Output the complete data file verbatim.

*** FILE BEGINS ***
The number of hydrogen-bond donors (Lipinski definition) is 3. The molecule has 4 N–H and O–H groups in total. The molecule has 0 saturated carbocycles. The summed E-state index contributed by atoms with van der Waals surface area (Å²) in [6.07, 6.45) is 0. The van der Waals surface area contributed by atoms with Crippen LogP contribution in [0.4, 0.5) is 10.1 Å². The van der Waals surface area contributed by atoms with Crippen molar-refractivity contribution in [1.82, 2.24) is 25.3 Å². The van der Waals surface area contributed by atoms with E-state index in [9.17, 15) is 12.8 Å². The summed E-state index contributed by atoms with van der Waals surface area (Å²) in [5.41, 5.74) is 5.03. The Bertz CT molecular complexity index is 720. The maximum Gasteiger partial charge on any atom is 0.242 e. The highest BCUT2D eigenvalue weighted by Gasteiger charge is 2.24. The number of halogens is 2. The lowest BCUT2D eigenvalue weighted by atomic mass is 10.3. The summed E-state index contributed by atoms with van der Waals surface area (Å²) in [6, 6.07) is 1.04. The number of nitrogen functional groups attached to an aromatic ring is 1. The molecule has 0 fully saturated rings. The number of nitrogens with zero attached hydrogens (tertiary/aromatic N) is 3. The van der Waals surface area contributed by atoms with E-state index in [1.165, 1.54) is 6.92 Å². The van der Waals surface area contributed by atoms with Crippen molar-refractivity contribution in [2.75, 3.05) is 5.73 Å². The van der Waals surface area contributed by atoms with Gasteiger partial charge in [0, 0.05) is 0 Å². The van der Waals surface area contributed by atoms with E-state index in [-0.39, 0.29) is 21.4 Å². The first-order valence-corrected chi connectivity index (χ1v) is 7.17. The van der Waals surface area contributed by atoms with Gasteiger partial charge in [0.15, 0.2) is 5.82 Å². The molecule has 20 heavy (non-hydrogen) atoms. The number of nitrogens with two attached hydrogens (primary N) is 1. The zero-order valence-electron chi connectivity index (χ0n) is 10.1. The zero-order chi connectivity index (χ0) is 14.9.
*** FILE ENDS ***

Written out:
The number of hydrogen-bond donors (Lipinski definition) is 3. The molecule has 4 N–H and O–H groups in total. The molecule has 0 saturated carbocycles. The summed E-state index contributed by atoms with van der Waals surface area (Å²) in [6.07, 6.45) is 0. The van der Waals surface area contributed by atoms with Crippen LogP contribution in [0.4, 0.5) is 10.1 Å². The van der Waals surface area contributed by atoms with Crippen molar-refractivity contribution in [1.82, 2.24) is 25.3 Å². The van der Waals surface area contributed by atoms with E-state index in [9.17, 15) is 12.8 Å². The summed E-state index contributed by atoms with van der Waals surface area (Å²) in [5.41, 5.74) is 5.03. The Bertz CT molecular complexity index is 720. The maximum Gasteiger partial charge on any atom is 0.242 e. The highest BCUT2D eigenvalue weighted by Gasteiger charge is 2.24. The number of halogens is 2. The lowest BCUT2D eigenvalue weighted by atomic mass is 10.3. The summed E-state index contributed by atoms with van der Waals surface area (Å²) in [6, 6.07) is 1.04. The number of nitrogen functional groups attached to an aromatic ring is 1. The molecule has 0 fully saturated rings. The number of nitrogens with zero attached hydrogens (tertiary/aromatic N) is 3. The van der Waals surface area contributed by atoms with E-state index in [1.165, 1.54) is 6.92 Å². The van der Waals surface area contributed by atoms with Crippen molar-refractivity contribution in [2.75, 3.05) is 5.73 Å². The van der Waals surface area contributed by atoms with Gasteiger partial charge in [0, 0.05) is 0 Å². The van der Waals surface area contributed by atoms with E-state index in [-0.39, 0.29) is 21.4 Å². The first-order valence-corrected chi connectivity index (χ1v) is 7.17. The van der Waals surface area contributed by atoms with Gasteiger partial charge in [0.15, 0.2) is 5.82 Å². The molecule has 20 heavy (non-hydrogen) atoms. The number of nitrogens with two attached hydrogens (primary N) is 1. The zero-order valence-electron chi connectivity index (χ0n) is 10.1. The zero-order chi connectivity index (χ0) is 14.9.